Hidden treasure: the half-in, half-out staircase

The Francis I wing is a fine example of Renaissance design. The most audacious achievement is a stunning staircase overlooking the courtyard and whose lavish ornamentation suggests a ceremonial function. Thanks to its large openings, onlookers could watch the king and his courtiers gaining access to the royal suites.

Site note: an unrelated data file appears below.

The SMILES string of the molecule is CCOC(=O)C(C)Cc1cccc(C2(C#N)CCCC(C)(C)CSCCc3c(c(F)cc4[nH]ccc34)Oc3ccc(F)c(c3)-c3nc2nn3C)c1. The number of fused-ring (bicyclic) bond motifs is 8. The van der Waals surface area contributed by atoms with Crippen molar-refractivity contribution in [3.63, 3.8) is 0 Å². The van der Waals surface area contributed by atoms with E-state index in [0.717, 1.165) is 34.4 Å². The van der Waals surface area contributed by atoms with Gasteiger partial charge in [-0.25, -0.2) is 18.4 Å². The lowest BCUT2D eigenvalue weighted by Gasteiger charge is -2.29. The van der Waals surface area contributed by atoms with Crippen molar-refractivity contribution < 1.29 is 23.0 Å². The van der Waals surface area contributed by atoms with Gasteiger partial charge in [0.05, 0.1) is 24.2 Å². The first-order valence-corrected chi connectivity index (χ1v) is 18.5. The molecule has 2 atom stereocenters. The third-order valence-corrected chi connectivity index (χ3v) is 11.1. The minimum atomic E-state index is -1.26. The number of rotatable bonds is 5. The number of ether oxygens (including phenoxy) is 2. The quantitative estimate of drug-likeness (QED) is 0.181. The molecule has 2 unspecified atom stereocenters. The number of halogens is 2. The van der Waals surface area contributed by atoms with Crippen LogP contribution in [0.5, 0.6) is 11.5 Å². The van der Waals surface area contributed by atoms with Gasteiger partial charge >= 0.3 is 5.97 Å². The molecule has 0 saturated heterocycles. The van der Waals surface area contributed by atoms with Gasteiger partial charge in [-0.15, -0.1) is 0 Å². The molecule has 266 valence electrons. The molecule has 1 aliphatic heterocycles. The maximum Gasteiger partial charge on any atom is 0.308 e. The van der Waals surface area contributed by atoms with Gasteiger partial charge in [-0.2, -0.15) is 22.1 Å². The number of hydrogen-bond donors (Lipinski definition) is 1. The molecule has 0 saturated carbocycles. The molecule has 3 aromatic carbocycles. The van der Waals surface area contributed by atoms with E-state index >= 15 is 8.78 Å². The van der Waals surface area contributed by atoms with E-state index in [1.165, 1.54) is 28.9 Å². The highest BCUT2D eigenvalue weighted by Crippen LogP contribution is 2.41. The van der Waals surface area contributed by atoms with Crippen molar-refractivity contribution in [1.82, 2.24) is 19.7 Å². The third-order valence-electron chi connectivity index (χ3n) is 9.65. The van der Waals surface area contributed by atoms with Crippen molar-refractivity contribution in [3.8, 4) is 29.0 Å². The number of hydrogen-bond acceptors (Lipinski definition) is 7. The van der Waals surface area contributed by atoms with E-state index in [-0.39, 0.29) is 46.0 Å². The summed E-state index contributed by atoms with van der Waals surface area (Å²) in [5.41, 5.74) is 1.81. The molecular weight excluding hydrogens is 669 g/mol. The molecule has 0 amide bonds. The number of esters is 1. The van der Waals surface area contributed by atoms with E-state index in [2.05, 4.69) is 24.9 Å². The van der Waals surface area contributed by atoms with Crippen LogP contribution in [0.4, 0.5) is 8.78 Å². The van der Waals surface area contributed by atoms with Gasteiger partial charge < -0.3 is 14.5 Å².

Alongside its volutes, the Francis I wing features an extremely lavish ceremonial staircase, whose “hors d’œuvre” polygonal form protrudes from the façade on the courtyard side. It was originally positioned in the centre of the courtyard, but the construction of the Gaston of Orléans wing later shifted the line of symmetry. Its design creates a surprising effect because, while the strength of its abutments gives it an imposing allure, it gives off an impression of lightness due to its multiple openings. Staircases had always been a sign of prestige, and this one adheres perfectly to this function. Its balconies allowed users to see and be seen, and the king could be admired from the courtyard as he accessed the royal suites. It is adorned on the inside and outside with decoration inspired by the Italian model, as was the fashion in the Renaissance period, with sculpted medallions, statues of women figures, gargoyles, scallop shells, references to Antiquity and, of course, the royal emblem of a salamander wearing a crown and the initials of the royal couple. Built between 1515 and 1520, the staircase is one of the château’s greatest masterpieces to this day. 
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